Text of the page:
Date of this Version
Indiana Theory Review 33 (2017): 153–82.
Assessment in aural skills courses is a tricky intersection of instructors’ expectations, students’ skills in audiation, students’ perceptions and anxieties regarding assessment and performance, and the peculiarities of evaluative instruments. After several years in my teaching position at a large university, I became increasingly dissatisfied with assessment in the second-year aural skills program I coordinate. In short, I was displeased both with the nature of the student activities we evaluated and with the ways in which success on those activities was measured. Students’ and instructors’ frustrations convinced me of the need to make assessment more obviously relevant, less intimidating to students, and more reflective of students’ success in mastering the skills we hope to foster. My hope in sharing the problems I identified, and my responses to them, is to inspire introspection about what our aural skills assessment methods actually measure, the expertise we intend for students to gain from this part of their music studies, and the potentially dangerous distance between these two things.
I must acknowledge in advance that, throughout this article, I presume an orthodox approach to collegiate aural skills instruction. Such an approach provides students with strategies for completing common audiation activities such as melodic and harmonic dictation and sightsinging, alongside in-class practice employing these strategies. Students’ mastery of audiation skills is tested periodically with dictation activities (i.e., quizzes and/or exams) and singing activities (i.e., “hearings” or “audits”), student performance on these activities is measured with an assessment tool, and the measurement becomes a basis for students’ grades in the class.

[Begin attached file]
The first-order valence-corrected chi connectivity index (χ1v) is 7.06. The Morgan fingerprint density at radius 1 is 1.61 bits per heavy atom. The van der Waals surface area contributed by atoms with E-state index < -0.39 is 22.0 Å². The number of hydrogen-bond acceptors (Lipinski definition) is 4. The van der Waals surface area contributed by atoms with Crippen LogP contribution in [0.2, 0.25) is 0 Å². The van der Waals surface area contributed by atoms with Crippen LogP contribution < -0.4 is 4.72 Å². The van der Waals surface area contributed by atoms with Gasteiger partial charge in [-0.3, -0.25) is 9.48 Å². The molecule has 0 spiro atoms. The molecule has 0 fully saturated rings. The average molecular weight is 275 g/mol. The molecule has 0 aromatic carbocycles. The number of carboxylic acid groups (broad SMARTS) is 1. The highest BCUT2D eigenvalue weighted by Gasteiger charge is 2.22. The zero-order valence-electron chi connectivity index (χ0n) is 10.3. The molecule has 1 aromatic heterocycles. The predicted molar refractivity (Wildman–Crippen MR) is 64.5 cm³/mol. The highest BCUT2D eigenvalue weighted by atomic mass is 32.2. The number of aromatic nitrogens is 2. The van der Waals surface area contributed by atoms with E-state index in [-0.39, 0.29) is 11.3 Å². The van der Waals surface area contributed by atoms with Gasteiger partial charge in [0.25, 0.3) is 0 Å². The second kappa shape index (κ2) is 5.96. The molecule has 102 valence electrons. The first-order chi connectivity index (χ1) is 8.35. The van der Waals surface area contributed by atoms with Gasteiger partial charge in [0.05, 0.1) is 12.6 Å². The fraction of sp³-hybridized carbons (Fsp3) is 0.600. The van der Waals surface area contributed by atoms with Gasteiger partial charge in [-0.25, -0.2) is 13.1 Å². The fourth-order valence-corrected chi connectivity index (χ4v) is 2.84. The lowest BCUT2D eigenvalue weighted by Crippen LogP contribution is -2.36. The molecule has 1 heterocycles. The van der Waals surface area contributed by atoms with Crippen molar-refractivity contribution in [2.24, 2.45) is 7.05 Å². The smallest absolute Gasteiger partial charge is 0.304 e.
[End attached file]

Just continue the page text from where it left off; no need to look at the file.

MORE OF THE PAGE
It would be disingenuous to imply that this model is the only way in which an aural skills curriculum could work, or that it is without its faults. But rather than attacking this broad-stroked outline, which mirrors normative curricular practice at a great many American postsecondary schools that offer music degrees (including my own), in this essay I will consider closely the role and makeup of assessment activities in this model. Doing so can strengthen the student outcomes of such programs—and our measurements of those outcomes—without upsetting the entire curricular apple cart.